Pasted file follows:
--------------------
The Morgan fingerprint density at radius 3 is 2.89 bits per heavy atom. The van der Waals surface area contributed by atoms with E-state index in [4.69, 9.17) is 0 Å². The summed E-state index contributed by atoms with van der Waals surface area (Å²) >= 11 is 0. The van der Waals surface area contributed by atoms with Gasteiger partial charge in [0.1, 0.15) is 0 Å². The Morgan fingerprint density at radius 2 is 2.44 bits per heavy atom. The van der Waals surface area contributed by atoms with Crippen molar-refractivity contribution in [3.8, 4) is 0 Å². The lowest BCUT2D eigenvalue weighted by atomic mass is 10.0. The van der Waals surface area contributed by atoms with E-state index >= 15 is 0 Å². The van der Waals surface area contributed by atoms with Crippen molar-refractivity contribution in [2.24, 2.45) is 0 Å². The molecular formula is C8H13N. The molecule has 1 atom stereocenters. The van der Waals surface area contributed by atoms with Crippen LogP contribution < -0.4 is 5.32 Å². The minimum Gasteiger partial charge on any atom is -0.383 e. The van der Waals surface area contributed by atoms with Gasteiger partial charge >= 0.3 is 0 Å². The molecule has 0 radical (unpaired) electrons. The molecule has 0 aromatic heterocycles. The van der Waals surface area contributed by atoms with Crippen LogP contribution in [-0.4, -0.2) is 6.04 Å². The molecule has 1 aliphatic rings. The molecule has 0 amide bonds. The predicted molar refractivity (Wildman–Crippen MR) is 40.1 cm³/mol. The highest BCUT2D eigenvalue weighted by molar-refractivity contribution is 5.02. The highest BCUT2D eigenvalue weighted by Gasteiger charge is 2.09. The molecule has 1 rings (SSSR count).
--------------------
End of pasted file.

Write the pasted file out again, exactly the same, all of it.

The Morgan fingerprint density at radius 3 is 2.89 bits per heavy atom. The van der Waals surface area contributed by atoms with E-state index in [4.69, 9.17) is 0 Å². The summed E-state index contributed by atoms with van der Waals surface area (Å²) >= 11 is 0. The van der Waals surface area contributed by atoms with Gasteiger partial charge in [0.1, 0.15) is 0 Å². The Morgan fingerprint density at radius 2 is 2.44 bits per heavy atom. The van der Waals surface area contributed by atoms with Crippen molar-refractivity contribution in [3.8, 4) is 0 Å². The lowest BCUT2D eigenvalue weighted by atomic mass is 10.0. The van der Waals surface area contributed by atoms with E-state index >= 15 is 0 Å². The van der Waals surface area contributed by atoms with Crippen molar-refractivity contribution in [2.24, 2.45) is 0 Å². The molecular formula is C8H13N. The molecule has 1 atom stereocenters. The van der Waals surface area contributed by atoms with Crippen LogP contribution < -0.4 is 5.32 Å². The minimum Gasteiger partial charge on any atom is -0.383 e. The van der Waals surface area contributed by atoms with Gasteiger partial charge >= 0.3 is 0 Å². The molecule has 0 radical (unpaired) electrons. The molecule has 0 aromatic heterocycles. The van der Waals surface area contributed by atoms with Crippen LogP contribution in [-0.4, -0.2) is 6.04 Å². The molecule has 1 aliphatic rings. The molecule has 0 amide bonds. The predicted molar refractivity (Wildman–Crippen MR) is 40.1 cm³/mol. The highest BCUT2D eigenvalue weighted by molar-refractivity contribution is 5.02. The highest BCUT2D eigenvalue weighted by Gasteiger charge is 2.09. The molecule has 1 rings (SSSR count).